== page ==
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Communications to the Editor |

Why Not To Use Erythromycin in GI Motility FREE TO VIEW

J. M. Guerin, MD; F. Leibinger, MD
Author and Funding Information

Affiliations: Hospital Lariboisière Paris, France,  Northwestern University Medical School Chicago, IL Rush University Medical School Chicago, IL

Correspondence to: J. M. Guerin, MD, Hopital Lariboisière, 2 rue Ambroise Paré, 75010 Paris, France; e-mail jean-michael.guerin@lrb.ap-hop-paris.fr



Chest. 2002;121(1):301-302. doi:10.1378/chest.121.1.301
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Published online

To the Editor:

In their excellent review of GI complications in patients receiving mechanical ventilation, Mutlu and colleagues1 discuss the beneficial effects of erythromycin at a daily dose of 200 mg, plus metroclopramide and cisapride on GI motility.

Even if GI hypomotility is a serious problem in patients admitted to the ICU, its clinical impact seems to be much less important than nosocomial infections of the respiratory tract, which may develop in up to 20% of patients who have received mechanical ventilation for a period > 48 h.2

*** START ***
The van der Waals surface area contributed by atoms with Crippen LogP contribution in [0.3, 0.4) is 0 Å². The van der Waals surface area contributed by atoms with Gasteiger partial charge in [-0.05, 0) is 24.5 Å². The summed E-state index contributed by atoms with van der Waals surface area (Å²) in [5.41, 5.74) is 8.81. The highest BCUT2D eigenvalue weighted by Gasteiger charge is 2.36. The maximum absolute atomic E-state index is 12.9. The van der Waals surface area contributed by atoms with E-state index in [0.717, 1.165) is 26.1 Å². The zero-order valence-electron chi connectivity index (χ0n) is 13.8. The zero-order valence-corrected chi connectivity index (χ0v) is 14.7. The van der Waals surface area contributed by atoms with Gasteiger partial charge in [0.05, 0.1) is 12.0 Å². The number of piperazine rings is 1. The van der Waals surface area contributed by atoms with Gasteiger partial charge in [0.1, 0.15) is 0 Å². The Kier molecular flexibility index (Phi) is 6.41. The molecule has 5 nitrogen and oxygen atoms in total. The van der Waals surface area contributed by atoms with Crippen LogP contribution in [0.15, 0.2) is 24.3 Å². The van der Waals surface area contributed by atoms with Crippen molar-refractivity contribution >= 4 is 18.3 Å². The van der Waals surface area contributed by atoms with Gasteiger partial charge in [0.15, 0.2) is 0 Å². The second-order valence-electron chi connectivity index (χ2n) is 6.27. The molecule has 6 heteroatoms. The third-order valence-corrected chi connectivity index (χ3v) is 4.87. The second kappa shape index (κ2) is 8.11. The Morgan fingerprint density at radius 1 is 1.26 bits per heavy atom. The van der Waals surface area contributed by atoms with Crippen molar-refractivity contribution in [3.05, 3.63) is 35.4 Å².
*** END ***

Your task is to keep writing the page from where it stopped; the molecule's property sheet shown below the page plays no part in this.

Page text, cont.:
The use of erythromycin, at doses far below the concentrations necessary for an inhibitory effect on susceptible bacteria, provides close to ideal conditions for the induction of bacterial mutation and selection. Since there are at least two other effective nonantibiotic drugs to enhance GI motility, it seems reasonable to use one of these in the first line of treatment rather than erythromycin, which has prokinetic properties only as a side effect. To our knowledge, there is no study addressing the question of the resistance of fecal bacteria populations before and after the use of erythromycin at subinhibitory concentrations. However, emergence of bacteria increasingly resistant to macrolide antibiotics has recently been reported.3

In the absence of reliable data, the use of erythromycin just for its prokinetic effects should thus be avoided, and its prescription should be reserved for infections due to susceptible bacteria. Only an approach toward the use of erythromycin as reasonable as our approach toward other antibiotics may help to restrain the emergence of resistant populations.

References